Skip Navigation

Touch too much

Touch too much

April 22, 2016 // by Jonathan Duck

Germophobes, beware: This article describes the unavoidable nastiness on your hands. Read at your own risk.

Sometimes, art is so beautiful, you can't help falling in love. Like the sirens' song, these pieces call to you: “Come closer. Look at my beauty. Reach out and touch me, just a little bit.” Subconsciously, your hand extends, and then a Museum security guard appears.

“Please don't touch the artwork,” the security guard warns.

Now you feel a small amount of shame and embarrassment. Things get awkward because you were reprimanded for doing something you knew you shouldn't be doing.

You probably know you're not supposed to touch the artwork in museums, but do you know the reasons why? Let's look at what happens to artwork when the temptation to touch overtakes you.

Fingerprint on Permanent Collection artwork b
One of the objects in MOCA Jacksonville's Permanent Collection has some very distinct fingerprints etched permanently into its shiny mirrored finish. Image courtesy of Jonathan Duck.

First, we need to talk about how dirty you are. That's right, you're a dirty person. In fact, we all are. Humans can't help but be dirty. Why else would we take showers, wash our hands, or brush our teeth? Your skin does an amazing job at keeping this dirtiness on the outside of your body, but that means whenever you touch something you are going to leave some of that nasty behind. Exactly how nasty is your hand? Well, that's really up to you. Your skin has a sponge-like property that picks up trace materials from anything you have touched since your last hand wash. Your skin is as dirty as you make it. Even if you wash your hands more often than not, you still have some naturally occurring “bleh” on your skin. Your “fingerprint,” the residue you deposit from your fingers, naturally comprises three things: eccrine sweat, sebaceous oils, and dead skin cells. All three negatively interact with artworks.

Let's talk about works on paper, such as photographs, collage involving paper, and any form of prints (lithographs, etchings, screen prints, etc.). Paper is naturally absorbent, which is why printing ink sticks so well to it. Even in photographs, the gelatinized silver nitrate adheres to the fibers in the paper. Paper, however, cannot choose what materials it absorbs; it absorbs everything that comes in contact with it. So when you touch a piece of paper with your bare hand, the paper will suck up whatever is on your fingers. The worst offender here is sebaceous oil. This grime will, over time, discolor the paper and allow more dirt to stick to it as well. Have you ever looked at your napkin after eating fried chicken? It's the same principle, just on a smaller scale.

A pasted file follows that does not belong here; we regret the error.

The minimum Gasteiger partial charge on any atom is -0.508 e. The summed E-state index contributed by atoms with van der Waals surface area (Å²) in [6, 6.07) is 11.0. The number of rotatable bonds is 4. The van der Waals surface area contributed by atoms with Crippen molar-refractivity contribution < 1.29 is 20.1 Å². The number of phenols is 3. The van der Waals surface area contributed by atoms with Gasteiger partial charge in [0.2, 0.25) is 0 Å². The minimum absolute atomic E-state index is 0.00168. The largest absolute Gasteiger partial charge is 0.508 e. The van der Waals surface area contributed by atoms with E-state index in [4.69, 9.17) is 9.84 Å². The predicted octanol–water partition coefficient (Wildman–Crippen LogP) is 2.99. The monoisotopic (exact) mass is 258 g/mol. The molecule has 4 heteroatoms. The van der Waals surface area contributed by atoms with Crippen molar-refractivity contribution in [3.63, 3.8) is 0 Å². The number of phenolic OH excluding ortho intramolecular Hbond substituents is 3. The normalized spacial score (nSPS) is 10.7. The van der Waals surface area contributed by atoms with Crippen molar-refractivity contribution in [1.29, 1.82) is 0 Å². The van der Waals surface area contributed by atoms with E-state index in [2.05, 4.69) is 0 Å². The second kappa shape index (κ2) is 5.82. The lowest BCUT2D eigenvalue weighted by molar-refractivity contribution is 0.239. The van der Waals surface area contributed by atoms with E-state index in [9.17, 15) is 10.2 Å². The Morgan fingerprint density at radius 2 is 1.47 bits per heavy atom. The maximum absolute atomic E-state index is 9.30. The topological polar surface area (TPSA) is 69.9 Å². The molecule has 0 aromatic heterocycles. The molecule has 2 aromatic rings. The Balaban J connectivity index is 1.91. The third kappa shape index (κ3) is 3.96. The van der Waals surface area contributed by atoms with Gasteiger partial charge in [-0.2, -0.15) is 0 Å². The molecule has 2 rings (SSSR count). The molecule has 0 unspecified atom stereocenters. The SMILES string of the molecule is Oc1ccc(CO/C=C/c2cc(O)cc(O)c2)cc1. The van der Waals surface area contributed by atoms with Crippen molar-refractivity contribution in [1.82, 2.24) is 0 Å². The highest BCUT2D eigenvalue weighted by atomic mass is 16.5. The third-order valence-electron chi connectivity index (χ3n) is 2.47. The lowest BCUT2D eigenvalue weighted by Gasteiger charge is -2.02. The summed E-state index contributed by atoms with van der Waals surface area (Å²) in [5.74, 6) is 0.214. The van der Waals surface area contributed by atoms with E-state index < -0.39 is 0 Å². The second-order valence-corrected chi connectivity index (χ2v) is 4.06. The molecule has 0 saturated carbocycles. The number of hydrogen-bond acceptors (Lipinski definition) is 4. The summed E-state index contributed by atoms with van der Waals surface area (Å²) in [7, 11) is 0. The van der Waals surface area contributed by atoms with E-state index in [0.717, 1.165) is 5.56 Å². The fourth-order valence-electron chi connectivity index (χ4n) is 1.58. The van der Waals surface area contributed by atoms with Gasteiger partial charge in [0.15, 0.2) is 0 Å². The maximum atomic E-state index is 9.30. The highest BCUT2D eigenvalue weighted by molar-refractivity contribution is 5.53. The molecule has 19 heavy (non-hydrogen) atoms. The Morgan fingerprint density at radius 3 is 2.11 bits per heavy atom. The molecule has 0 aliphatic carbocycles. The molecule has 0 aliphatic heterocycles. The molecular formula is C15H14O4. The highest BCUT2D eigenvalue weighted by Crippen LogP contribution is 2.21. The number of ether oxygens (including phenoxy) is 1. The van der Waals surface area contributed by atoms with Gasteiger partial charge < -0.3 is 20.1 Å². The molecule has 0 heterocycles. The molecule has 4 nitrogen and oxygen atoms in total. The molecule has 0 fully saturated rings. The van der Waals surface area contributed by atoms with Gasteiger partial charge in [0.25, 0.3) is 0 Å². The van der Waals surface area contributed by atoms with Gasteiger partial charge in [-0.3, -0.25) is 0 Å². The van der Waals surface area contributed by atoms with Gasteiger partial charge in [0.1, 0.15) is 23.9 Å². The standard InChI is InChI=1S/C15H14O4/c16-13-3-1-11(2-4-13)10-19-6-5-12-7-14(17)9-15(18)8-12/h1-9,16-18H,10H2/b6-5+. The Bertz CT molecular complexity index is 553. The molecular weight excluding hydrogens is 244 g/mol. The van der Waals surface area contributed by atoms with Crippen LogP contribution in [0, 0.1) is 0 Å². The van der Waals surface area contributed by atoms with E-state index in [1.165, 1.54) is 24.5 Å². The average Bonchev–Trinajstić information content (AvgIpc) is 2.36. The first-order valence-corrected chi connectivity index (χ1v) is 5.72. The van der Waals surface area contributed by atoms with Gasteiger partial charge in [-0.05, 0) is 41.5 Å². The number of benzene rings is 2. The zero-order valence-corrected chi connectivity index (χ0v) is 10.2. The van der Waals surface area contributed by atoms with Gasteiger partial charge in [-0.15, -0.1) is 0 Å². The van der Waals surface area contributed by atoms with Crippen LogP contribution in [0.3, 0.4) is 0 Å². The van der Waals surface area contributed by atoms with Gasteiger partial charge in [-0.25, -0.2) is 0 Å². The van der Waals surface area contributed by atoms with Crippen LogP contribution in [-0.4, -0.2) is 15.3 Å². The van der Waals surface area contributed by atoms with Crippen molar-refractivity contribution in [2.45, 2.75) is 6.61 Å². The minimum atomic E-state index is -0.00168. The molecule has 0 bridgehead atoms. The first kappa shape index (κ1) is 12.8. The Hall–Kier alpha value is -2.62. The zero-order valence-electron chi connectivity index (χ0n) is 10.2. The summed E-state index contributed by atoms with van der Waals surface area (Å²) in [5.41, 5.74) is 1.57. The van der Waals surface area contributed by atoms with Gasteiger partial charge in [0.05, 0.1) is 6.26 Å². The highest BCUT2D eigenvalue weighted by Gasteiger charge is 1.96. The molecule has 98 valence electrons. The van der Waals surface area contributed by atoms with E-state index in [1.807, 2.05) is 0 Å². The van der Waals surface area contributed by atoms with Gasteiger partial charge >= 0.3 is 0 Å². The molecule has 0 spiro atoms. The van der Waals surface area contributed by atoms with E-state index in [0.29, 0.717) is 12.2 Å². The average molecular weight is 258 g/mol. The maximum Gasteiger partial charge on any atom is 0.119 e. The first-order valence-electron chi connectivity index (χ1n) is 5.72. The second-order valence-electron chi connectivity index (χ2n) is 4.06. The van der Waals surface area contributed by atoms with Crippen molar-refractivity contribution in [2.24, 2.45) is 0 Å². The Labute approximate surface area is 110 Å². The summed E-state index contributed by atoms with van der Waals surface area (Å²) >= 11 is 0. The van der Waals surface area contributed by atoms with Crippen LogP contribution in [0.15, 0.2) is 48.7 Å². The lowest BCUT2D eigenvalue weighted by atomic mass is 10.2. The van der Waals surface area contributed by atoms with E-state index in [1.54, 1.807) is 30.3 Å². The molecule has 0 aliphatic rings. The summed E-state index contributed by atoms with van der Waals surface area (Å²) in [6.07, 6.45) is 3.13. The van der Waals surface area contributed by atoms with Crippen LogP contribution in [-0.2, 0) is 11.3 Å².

Paint loss on artwork
By touching some paintings, you could accidentally remove whole chunks of paint. Image courtesy of Jonathan Duck.

What about paintings? Paintings can use different bases, such as canvas, board, or metal. How does your hand affect these? Canvas is a lot like paper-absorbent-so the same rules apply. Bases like board and metal are more resilient to your griminess, but the paint itself is not. Paintings are typically coated in a varnish to help stabilize the paint; when you touch them, your fingerprints chemically alter the varnish in those very spots. These spots begin to turn dark and cloudy and even attract dirt from the surrounding environment. This will ruin the original color of the paint. If the dirt you leave behind doesn't hurt them, your brute force could damage the art as well. In the case of thick impasto paintings, you could accidentally remove a whole chunk of paint. I've even seen some people pick at paintings, as if they are actually trying to remove the paint! The nerve!

But sculptures must be so stable that surely you can touch them, right? If you've read this far, you already know the answer. If the sculpture is made of metal, then your finger can do irreparable damage. The real culprit here is eccrine sweat. Keep in mind that sweat is one of your body's waste products. Human sweat differs from person to person but is always loaded with all kinds of acids like acetic, uric, lactic, and amino. If you have visited the Rock Paper Scissors exhibition or have a background in printmaking, you know that acids corrode and etch metal, a desired effect in printmaking but not in other forms of art that include metal. One of the objects in MOCA's Permanent Collection has some very distinct fingerprints etched permanently into its shiny mirrored finish.

However, it's not always about what your fingers leave on a piece. When you touch anything, you will remove trace elements from the surface. This lightly polishes the area you just touched. This part of a sculpture will not age the same way as the rest of the piece, and can even wear down. Have you ever seen a sculpture with a really smooth spot that is a lighter color than the rest of the piece? That's because people are touching it. In Verona, Italy, a famous sculpture of Juliet, the tragic, star-crossed lover from William Shakespeare's play, had to be removed because the right breast was starting to deteriorate. Somehow, it became a tradition for tourists to touch this breast for good luck. People are weird.

In conclusion, folks: DON'T TOUCH THINGS. You've always known this rule, and now you know why. The risk of you damaging the art is far greater than the reward of touching something. Please keep this in mind the next time you are tempted to put your dirty hand on that pretty piece of art.

Juliet statue Verona Italy
The statue of William Shakespeare’s Juliet in Verona, Italy, has been damaged from continued touching by tourists seeking luck in love. Image courtesy of Flickr user SteFou!

Search


Topics


News
Curatorial
Education
Events
NOLA MOCA
Archive

Top Stories



Contributors


Support